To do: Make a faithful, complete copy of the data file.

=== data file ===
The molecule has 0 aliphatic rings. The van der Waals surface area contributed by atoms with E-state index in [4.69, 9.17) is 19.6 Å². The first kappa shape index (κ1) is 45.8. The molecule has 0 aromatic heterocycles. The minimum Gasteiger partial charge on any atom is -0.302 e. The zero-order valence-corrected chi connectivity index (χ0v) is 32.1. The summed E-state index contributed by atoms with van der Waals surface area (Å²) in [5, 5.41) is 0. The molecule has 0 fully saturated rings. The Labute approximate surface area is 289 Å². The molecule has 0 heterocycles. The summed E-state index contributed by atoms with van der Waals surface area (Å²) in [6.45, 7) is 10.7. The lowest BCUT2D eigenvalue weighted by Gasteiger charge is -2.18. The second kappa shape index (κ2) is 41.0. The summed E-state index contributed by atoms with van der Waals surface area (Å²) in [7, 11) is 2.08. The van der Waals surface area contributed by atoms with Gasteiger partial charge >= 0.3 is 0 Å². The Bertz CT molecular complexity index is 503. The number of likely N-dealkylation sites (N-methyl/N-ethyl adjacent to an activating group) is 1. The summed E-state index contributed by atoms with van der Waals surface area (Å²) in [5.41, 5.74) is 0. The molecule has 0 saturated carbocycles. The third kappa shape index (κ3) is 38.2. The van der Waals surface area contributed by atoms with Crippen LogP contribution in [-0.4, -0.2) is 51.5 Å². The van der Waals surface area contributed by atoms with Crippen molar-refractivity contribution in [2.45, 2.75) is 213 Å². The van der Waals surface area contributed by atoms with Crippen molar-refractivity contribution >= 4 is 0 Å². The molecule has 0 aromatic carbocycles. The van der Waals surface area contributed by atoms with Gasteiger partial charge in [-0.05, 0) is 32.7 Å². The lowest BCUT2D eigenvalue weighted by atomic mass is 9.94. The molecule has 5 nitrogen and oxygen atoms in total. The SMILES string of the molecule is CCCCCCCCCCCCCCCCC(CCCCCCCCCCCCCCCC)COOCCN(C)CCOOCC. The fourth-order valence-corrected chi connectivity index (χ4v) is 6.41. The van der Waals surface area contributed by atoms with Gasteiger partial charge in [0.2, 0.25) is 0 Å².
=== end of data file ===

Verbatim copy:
The molecule has 0 aliphatic rings. The van der Waals surface area contributed by atoms with E-state index in [4.69, 9.17) is 19.6 Å². The first kappa shape index (κ1) is 45.8. The molecule has 0 aromatic heterocycles. The minimum Gasteiger partial charge on any atom is -0.302 e. The zero-order valence-corrected chi connectivity index (χ0v) is 32.1. The summed E-state index contributed by atoms with van der Waals surface area (Å²) in [5, 5.41) is 0. The molecule has 0 fully saturated rings. The Labute approximate surface area is 289 Å². The molecule has 0 heterocycles. The summed E-state index contributed by atoms with van der Waals surface area (Å²) in [6.45, 7) is 10.7. The lowest BCUT2D eigenvalue weighted by Gasteiger charge is -2.18. The second kappa shape index (κ2) is 41.0. The summed E-state index contributed by atoms with van der Waals surface area (Å²) in [7, 11) is 2.08. The van der Waals surface area contributed by atoms with Gasteiger partial charge >= 0.3 is 0 Å². The Bertz CT molecular complexity index is 503. The number of likely N-dealkylation sites (N-methyl/N-ethyl adjacent to an activating group) is 1. The summed E-state index contributed by atoms with van der Waals surface area (Å²) in [5.41, 5.74) is 0. The molecule has 0 saturated carbocycles. The third kappa shape index (κ3) is 38.2. The van der Waals surface area contributed by atoms with Crippen LogP contribution in [-0.4, -0.2) is 51.5 Å². The van der Waals surface area contributed by atoms with Crippen molar-refractivity contribution in [2.45, 2.75) is 213 Å². The van der Waals surface area contributed by atoms with Crippen molar-refractivity contribution >= 4 is 0 Å². The molecule has 0 aromatic carbocycles. The van der Waals surface area contributed by atoms with Gasteiger partial charge in [-0.05, 0) is 32.7 Å². The lowest BCUT2D eigenvalue weighted by atomic mass is 9.94. The molecule has 5 nitrogen and oxygen atoms in total. The SMILES string of the molecule is CCCCCCCCCCCCCCCCC(CCCCCCCCCCCCCCCC)COOCCN(C)CCOOCC. The fourth-order valence-corrected chi connectivity index (χ4v) is 6.41. The van der Waals surface area contributed by atoms with Gasteiger partial charge in [0.2, 0.25) is 0 Å².